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January 2005
Riding the Third Wave
The Satya Interview with Rebecca Walker

 

Rebecca Walker
Photo © David Fenton - 2003
Rebecca Walker is a co-founder of the Third Wave Foundation, a national activist, philanthropic organization for young women aged 15 to 30. Her anthology To Be Real: Telling the Truth and Changing the Face of Feminism explores the struggle of young women to redefine and reclaim feminism.

Daughter of writer Alice Walker and civil rights lawyer Mel Leventhal, Rebecca has written about her childhood in her memoirs Black, White and Jewish, Autobiography of a Shifting Self. Her newest book, What Makes a Man: 22 Writers Imagine the Future examines different aspects of masculinity. In 1994, Time Magazine named her one of the 50 influential American leaders under 40.

Days before giving birth to her first biological child, Rebecca Walker took some time to share with Sangamithra Iyer her thoughts on feminism today.

Can you describe the Third Wave of feminism and how it addresses the shortcomings of the movements that came before, specifically with respect to race?
Third Wave was founded in response to the idea that young people were apathetic and too busy trying to get their MBAs to be concerned with social change; that feminism, or what I would call “the movement for the eradication of discrimination based on gender difference,” was dead; and the idea that men had no place in such a movement.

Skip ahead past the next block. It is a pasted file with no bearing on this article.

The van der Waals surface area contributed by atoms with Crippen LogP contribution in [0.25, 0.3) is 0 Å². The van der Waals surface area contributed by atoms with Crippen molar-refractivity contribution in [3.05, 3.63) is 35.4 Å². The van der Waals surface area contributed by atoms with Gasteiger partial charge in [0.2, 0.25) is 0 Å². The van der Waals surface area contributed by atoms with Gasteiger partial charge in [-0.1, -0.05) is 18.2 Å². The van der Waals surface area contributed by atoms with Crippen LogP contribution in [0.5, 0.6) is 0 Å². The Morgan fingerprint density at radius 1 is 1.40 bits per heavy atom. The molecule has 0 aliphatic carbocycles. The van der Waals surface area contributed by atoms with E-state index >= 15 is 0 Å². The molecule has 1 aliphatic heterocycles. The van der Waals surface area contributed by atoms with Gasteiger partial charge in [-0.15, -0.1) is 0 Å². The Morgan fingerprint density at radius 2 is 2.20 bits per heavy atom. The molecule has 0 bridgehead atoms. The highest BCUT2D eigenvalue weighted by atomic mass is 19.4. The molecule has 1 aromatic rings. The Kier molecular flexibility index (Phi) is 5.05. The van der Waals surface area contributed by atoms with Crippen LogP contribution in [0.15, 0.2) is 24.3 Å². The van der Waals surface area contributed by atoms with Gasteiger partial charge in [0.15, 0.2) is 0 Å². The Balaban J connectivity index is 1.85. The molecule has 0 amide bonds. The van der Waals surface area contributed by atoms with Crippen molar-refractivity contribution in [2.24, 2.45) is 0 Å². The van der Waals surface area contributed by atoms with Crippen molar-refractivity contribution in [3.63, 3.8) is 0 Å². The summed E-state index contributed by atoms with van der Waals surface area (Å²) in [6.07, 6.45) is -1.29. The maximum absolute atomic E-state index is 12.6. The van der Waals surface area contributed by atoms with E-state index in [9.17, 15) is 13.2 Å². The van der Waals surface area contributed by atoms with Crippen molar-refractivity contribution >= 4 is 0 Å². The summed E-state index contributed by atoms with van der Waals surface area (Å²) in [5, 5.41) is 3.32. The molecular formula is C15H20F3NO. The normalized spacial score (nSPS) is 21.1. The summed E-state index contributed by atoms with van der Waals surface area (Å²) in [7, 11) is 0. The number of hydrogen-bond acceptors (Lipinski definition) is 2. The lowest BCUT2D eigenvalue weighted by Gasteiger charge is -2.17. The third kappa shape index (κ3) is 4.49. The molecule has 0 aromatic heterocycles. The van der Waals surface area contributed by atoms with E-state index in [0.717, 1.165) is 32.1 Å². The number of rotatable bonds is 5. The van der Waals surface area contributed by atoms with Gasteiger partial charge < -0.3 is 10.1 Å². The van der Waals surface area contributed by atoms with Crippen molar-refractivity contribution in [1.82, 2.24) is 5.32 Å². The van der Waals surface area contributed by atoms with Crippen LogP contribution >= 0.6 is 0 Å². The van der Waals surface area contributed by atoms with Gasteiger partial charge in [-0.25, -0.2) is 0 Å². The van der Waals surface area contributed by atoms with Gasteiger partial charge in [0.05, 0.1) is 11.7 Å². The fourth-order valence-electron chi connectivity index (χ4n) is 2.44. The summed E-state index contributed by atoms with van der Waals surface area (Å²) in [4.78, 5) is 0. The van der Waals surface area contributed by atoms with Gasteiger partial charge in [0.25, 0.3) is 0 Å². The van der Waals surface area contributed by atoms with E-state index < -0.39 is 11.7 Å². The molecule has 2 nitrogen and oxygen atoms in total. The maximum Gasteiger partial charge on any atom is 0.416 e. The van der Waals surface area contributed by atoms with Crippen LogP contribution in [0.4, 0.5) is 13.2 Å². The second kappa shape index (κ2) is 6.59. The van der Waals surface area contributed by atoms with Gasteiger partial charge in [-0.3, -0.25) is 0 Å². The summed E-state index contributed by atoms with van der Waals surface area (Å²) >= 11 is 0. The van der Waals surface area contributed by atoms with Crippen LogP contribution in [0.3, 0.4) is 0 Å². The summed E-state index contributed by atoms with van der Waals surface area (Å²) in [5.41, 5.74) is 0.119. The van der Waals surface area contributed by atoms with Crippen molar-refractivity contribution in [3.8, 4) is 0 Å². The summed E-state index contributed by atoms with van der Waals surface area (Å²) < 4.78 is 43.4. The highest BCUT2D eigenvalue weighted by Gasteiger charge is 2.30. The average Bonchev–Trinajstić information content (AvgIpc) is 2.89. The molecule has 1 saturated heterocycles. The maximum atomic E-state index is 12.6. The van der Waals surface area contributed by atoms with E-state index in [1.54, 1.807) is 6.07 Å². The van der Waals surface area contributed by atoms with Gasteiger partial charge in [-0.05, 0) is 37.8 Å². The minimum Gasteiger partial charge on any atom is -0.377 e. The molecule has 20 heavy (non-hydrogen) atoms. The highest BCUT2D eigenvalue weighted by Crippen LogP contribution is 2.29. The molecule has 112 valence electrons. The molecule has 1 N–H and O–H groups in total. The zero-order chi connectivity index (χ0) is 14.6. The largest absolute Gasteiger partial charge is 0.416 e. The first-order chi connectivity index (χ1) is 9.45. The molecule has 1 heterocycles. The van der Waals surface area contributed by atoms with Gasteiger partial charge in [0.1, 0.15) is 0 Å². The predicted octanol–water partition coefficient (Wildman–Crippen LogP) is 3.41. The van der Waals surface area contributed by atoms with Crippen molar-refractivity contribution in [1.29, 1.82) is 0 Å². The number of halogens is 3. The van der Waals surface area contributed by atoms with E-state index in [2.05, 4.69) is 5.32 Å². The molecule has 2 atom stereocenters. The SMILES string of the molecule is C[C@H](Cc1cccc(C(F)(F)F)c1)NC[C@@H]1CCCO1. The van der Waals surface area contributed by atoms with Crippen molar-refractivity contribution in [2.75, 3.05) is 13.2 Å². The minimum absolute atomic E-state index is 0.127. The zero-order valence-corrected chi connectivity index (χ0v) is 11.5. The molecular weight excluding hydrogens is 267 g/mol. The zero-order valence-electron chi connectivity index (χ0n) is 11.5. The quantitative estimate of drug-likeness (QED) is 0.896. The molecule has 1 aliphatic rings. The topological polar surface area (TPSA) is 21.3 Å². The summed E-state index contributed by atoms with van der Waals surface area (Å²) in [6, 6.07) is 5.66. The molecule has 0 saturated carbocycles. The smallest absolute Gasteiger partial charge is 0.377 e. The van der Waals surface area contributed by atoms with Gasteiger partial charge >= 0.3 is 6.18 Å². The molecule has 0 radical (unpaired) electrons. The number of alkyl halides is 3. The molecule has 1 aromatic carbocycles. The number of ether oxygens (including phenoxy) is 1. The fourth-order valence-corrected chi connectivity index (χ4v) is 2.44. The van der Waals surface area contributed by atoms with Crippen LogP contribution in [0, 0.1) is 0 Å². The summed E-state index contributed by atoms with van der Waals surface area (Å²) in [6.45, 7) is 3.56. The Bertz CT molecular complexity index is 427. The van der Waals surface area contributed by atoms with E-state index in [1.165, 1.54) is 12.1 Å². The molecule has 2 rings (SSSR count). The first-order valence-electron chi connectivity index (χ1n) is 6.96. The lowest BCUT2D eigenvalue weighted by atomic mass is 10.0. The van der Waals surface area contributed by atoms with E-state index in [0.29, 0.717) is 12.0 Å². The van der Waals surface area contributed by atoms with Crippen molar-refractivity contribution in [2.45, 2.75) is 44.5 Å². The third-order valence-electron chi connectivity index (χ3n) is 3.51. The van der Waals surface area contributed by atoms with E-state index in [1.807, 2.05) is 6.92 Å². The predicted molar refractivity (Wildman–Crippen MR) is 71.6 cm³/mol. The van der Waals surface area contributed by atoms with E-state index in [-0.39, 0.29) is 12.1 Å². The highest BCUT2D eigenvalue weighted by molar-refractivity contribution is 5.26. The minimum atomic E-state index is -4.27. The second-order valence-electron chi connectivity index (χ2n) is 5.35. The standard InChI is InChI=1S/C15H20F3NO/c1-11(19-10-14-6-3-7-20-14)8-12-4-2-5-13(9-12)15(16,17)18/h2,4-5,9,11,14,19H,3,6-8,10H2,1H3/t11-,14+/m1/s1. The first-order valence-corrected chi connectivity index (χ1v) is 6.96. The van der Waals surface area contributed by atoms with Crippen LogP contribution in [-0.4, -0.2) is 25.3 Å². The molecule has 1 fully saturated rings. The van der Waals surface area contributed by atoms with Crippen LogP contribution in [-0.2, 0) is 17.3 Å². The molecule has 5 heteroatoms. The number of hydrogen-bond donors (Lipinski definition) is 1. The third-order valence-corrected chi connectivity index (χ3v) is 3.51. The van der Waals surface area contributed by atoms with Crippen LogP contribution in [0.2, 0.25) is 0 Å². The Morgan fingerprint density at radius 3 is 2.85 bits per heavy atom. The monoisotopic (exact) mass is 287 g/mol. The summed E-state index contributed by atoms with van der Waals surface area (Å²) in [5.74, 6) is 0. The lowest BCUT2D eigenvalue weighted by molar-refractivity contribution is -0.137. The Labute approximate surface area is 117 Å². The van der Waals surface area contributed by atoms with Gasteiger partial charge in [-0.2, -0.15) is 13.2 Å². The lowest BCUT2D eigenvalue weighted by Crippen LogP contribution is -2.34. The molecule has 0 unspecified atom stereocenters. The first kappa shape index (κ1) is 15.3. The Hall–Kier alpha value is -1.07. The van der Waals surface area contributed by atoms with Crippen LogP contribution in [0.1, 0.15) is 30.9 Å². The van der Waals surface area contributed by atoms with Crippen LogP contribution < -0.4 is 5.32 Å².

Third Wave was also a response to critiques of the Second Wave. It was important to us (the founders) that Third Wave be, at its very core, multi-racial, multi-ethnic, multi-issue, pan-sexual orientation, with people and issues from all socio-economic backgrounds represented.

There are many different ways to address race and racism within organizations and movements, but the key is to make sure that true diversity is at the very core. This takes some effort in terms of finding commonality and developing strategies for negotiating profound differences in outlook and belief, but those are two goals we envisioned for Third Wave.

We [also] decided that social change agents (us) needed to be paid for our labor. After watching a generation burn itself out with little or no remuneration, we thought there must be a way to financially survive an attempt to change the world. Hence our original name: Third Wave Direct Action Corporation. We had the idea that we could capitalize social change work, which is really what the entire nonprofit youth movement (which didn’t exist then in the way we know it now) is about.

When the founders of Third Wave Foundation came together (Catherine Gund, Dawn Lundy Martin, Amy Richards, and myself) in 1996 we were also responding to the political climate of the moment and worrisome projections about the future. Our concern was that young women were not a) recipients of a large slice of the philanthropic pie (at the time something like two percent of all philanthropic dollars went toward women 15 to 30), and b) were not being cultivated to be philanthropists themselves, having no understanding of the importance of contributing resources to help others as a way of redistributing wealth.